Wednesday, April 14, 2010

Violence and the News (from Emily)

I know, I know. This is a very old debate, and you are sick of hearing about it. Some say news organizations should be able to show anything, while others say there are some lines that shouldn't be crossed, and chances are you've already made up your mind on this issue. Nothing I say will change it. That's good, because I don't intend to persuade you about anything. What I do intend to do is bring your attention to a recent violent news leak scandal.

Wikileaks, a website dedicated to leaking news the government wants suppressed, has released video footage of US soldiers in combat/ killing/ murdering/ apprehending/ whatever term fits your interpretation of the scene. I hope you'll watch the below clip of Colbert's interview with the man who edited and authorized the video, (which shows no part of the violent video, in case you're as sensitive to violence as Erica and I are), because the issues they get into impact gender issues too. I know the Colbert Report isn't exactly the most reliable news source, but I think this clip is one of the very rare instances where Colbert drops his fictional persona on the show for more than a few seconds.

What does footage of war violence have to do with gender? As bell hooks said when she visited Utah recently, what we see impacts our behavior. If this weren't true, why would style vary so much between regions and over time? Why would companies spend so much money on visual advertisements? Multiple studies have found correlations between individuals viewing behavior and then modeling that behavior, and studies have also found that men who view videos that depict violence against women (such as rape porn) become desensitized to violence against women. Presumably because that violence doesn't seem quite so bad in comparison. So, does it do any good when we represent violence?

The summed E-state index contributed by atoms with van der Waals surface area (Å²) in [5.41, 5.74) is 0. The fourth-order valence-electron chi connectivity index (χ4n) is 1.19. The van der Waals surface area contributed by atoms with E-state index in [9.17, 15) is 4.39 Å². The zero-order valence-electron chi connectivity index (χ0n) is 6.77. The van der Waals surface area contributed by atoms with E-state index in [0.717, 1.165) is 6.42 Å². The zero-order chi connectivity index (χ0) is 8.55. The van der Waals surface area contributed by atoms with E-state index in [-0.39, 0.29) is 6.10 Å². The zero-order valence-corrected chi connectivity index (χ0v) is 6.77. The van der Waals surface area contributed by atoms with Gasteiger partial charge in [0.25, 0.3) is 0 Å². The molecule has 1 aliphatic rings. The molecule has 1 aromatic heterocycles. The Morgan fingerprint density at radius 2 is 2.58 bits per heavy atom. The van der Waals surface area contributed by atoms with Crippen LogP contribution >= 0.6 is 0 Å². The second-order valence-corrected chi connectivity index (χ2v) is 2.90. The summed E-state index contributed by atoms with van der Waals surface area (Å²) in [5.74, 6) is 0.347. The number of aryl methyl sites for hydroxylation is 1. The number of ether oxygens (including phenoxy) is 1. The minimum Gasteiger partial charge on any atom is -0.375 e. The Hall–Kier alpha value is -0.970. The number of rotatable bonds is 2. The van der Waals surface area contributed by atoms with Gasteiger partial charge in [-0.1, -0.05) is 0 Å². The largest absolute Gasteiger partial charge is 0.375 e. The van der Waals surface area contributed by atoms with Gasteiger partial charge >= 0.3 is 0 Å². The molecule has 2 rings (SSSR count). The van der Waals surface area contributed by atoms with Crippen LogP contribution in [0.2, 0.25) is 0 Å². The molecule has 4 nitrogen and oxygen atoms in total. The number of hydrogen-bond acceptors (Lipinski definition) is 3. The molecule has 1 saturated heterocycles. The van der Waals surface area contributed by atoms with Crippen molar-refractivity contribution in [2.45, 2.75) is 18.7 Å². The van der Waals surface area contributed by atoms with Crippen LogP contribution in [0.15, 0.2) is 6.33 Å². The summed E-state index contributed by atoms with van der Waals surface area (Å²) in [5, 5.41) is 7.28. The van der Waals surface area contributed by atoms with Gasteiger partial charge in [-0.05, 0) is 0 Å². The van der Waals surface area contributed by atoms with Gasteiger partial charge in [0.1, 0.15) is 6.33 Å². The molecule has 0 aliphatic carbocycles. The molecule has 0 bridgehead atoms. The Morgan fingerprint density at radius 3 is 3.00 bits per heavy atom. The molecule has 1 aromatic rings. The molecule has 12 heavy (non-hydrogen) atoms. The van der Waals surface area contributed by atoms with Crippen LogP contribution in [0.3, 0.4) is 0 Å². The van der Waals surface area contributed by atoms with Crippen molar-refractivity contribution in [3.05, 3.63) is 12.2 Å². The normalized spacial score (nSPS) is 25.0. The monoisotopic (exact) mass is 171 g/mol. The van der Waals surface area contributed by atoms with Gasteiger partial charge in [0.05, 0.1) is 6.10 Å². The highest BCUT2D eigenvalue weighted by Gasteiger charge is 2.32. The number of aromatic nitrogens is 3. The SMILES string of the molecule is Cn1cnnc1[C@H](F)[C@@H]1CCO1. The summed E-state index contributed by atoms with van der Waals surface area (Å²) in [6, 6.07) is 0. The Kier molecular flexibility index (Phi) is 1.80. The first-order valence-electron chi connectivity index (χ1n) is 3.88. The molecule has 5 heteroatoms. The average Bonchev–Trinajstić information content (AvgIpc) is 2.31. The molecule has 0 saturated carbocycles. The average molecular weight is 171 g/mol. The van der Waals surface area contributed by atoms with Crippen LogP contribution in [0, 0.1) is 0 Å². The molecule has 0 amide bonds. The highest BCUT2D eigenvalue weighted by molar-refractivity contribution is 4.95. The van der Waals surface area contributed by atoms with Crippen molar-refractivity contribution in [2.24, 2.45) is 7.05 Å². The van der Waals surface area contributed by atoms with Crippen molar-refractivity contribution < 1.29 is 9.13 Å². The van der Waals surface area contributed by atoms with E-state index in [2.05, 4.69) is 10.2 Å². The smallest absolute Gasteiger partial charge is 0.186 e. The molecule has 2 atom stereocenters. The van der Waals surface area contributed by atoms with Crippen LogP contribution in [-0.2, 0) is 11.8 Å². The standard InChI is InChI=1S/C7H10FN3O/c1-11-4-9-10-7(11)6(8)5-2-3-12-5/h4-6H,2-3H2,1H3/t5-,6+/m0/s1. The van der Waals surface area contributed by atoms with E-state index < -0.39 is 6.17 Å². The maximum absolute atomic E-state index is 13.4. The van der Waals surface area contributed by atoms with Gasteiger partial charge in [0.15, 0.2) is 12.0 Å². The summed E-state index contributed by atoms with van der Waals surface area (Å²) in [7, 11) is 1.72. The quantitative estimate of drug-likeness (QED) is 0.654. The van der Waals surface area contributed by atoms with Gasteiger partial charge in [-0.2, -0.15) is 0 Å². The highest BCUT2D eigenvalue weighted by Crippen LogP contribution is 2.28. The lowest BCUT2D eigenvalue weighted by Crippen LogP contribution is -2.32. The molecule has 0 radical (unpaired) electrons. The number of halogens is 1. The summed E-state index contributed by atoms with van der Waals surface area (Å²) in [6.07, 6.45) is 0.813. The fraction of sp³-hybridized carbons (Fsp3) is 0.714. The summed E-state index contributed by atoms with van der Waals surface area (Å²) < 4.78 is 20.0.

This issue has been on my mind ever since I saw torture simulated on stage in a production of As You Like It at Brigham Young University. In addition to portraying gun violence, fist fights, and characters kicking each other in the face and stomach, the performance portrayed a man being water boarded and another couple men being electrocuted. I later heard a rumor that the university president intervened when he heard that the play was racy and required a few characters to wear more clothing. I only heard this through the grapevine, but it's not hard for me to believe that a BYU administrator would squash any hint of sexuality in a play but ignore the torture. The logic seems to be that we should see violence in order to avoid becoming violent. But does seeing violence prevent people from becoming violent? Does it cause people to intervene on behalf of the victims of violence? Does it cause citizens and politicians alike to hesitate before declaring war?

And if it does do all those things, does it do those things more than it desensitizes us to future viewings of violence? I don't know the answer to that question, but I wish I did.

No comments:

Post a Comment